Business Acumen and Business Spirit


Project Business Management


By Oliver F. Lehmann

Munich, Germany


“…and then the day came when the risk to remain tight, in a bud,
was more painful than the risk it took to blossom…”
– Elizabeth Appell [1]

Focus on project business from the contractor’s viewpoint: An aspect of Project Business Management is the need to develop project managers with business acumen – the ability to run a project as a profit center that contributes to the organization’s profitability and liquidity. In addition to that, project managers should be helped develop business spirit, the preparedness and willingness to apply this ability.

Needs and Wants

I was some time ago tasked by a new training customer to give seminars to their project managers on matters of project business. The company was performing projects for paying customers and the projects where its main source of income. The company’s project business was not going well, and my customer assumed that the cause was a lack of business acumen but its project managers.

My seminar attendees were generally well prepared for tasks of project management, but as the projects they managed were done for paying customers, and their task was not only to ensure project success, They understood the desire of their employer to increase their commercial capabilities. They had to learn to run their projects as profit centers.

In our seminar, we discussed matters of customer satisfaction, but also profitability and cash flow. The company had a large portfolio with customer projects and each of its customers considered it normal that the Contractor would lay out money for them during the course of the project. This became a challenge to the credit line of the company, which got even more difficult by the habit of many customers to pay late. So over time, the outlays of the contractor grew larger and larger. Another problem was that the project managers were slow in reporting billable work done for the customer, which led to delayed invoicing to customers.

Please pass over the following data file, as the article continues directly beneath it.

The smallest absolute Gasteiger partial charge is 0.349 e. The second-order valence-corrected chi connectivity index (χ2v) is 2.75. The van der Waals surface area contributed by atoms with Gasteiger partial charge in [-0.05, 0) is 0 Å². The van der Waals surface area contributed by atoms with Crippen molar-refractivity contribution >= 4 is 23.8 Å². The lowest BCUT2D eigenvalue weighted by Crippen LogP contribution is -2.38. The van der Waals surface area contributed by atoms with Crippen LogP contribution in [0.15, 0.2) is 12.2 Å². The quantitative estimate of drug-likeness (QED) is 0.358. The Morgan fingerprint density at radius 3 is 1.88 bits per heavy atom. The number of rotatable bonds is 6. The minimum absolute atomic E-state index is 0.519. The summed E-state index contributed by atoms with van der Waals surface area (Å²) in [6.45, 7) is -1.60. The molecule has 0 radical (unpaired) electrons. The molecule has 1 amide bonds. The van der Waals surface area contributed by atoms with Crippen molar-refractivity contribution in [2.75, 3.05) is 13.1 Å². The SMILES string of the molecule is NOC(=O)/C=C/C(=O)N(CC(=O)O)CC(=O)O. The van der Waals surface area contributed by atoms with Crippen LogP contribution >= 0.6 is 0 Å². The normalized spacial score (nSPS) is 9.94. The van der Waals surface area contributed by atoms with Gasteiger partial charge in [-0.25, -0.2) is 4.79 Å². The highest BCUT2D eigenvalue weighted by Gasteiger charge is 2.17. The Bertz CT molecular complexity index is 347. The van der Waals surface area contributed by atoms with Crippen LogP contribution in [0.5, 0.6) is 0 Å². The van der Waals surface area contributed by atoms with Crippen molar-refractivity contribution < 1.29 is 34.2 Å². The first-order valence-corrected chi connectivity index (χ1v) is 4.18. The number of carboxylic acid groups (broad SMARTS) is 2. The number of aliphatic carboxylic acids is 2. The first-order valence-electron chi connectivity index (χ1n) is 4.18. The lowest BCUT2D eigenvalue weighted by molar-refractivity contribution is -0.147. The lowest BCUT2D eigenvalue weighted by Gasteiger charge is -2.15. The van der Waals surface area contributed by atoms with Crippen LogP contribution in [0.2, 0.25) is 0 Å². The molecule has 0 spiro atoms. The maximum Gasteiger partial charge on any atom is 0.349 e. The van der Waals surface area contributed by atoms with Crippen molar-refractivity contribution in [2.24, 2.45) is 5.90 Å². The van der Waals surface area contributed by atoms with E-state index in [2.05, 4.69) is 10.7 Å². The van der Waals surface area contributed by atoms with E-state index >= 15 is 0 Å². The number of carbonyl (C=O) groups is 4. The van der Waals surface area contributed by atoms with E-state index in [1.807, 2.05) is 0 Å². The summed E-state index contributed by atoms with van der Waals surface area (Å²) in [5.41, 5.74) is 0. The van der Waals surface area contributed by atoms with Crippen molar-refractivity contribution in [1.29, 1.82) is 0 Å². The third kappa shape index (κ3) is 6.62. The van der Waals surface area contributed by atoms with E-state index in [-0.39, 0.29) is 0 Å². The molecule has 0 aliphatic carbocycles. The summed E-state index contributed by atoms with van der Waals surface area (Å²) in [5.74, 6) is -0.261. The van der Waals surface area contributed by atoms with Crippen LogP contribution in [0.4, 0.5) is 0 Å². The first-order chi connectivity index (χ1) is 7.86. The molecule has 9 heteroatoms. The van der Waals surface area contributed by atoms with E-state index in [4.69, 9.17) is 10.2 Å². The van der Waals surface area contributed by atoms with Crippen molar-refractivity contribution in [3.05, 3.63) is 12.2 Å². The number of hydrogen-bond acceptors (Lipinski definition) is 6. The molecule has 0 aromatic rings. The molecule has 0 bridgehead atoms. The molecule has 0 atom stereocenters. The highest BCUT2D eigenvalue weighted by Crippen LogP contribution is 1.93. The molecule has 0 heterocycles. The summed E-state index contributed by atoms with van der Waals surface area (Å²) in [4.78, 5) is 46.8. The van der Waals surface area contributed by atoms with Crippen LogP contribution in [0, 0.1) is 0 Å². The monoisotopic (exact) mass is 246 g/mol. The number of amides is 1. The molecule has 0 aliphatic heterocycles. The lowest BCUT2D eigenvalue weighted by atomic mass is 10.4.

Figure 1 shows how a cash flow can be negative most of the time, even when the project work is profitable. Between the time, when the work is done, and the moment of payment, several weeks may pass, in which the contractor is funding the project for the customer.

Figure 1: Elements that delay the payment when the contractor  lays out money for the customer

Sometimes, contractors find out that they can no more afford funding their customers’ projects…


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Editor’s note: This series of articles is by Oliver Lehmann, author of the book “Project Business Management” (ISBN 9781138197503), published by Auerbach / Taylor & Francis in 2018. See author profile below.

How to cite this article: Lehmann, O.F. (2020). Business Acumen and Business Spirit, PM World Journal, Vol. IX, Issue XII, December.  Available online at https://pmworldlibrary.net/wp-content/uploads/2020/11/pmwj100-Dec2020-Lehmann-Business-Acumen-Business-Spirit-PBM-series-article.pdf



About the Author

Oliver F. Lehmann

Munich, Germany


Oliver F. Lehmann, MSc, ACE, PMP, is a project management educator, author, consultant, and speaker. In addition, he is the President of the Project Business Foundation, the home association for professionals and organizations involved in cross-corporate projects.

He studied Linguistics, Literature and History at the University of Stuttgart and Project Management at the University of Liverpool, UK, where he holds a Master of Science Degree. Oliver has trained thousands of project managers in Europe, USA and Asia in methodological project management with a focus on certification preparation. In addition, he is a visiting lecturer at the Technical University of Munich.

He has been a member and volunteer at PMI, the Project Management Institute, since 1998, and served as the President of the PMI Southern Germany Chapter from 2013 to 2018. Between 2004 and 2006, he contributed to PMI’s PM Network magazine, for which he provided a monthly editorial on page 1 called “Launch”, analyzing troubled projects around the world.

Oliver believes in three driving forces for personal improvement in project management: formal learning, experience and observations. He resides in Munich, Bavaria, Germany and can be contacted at oliver@oliverlehmann.com.

Oliver Lehmann is the author of the books:

His previous articles and papers for PM World Journal can be found here:

[1] (Sky Blue Press Editor, 2013)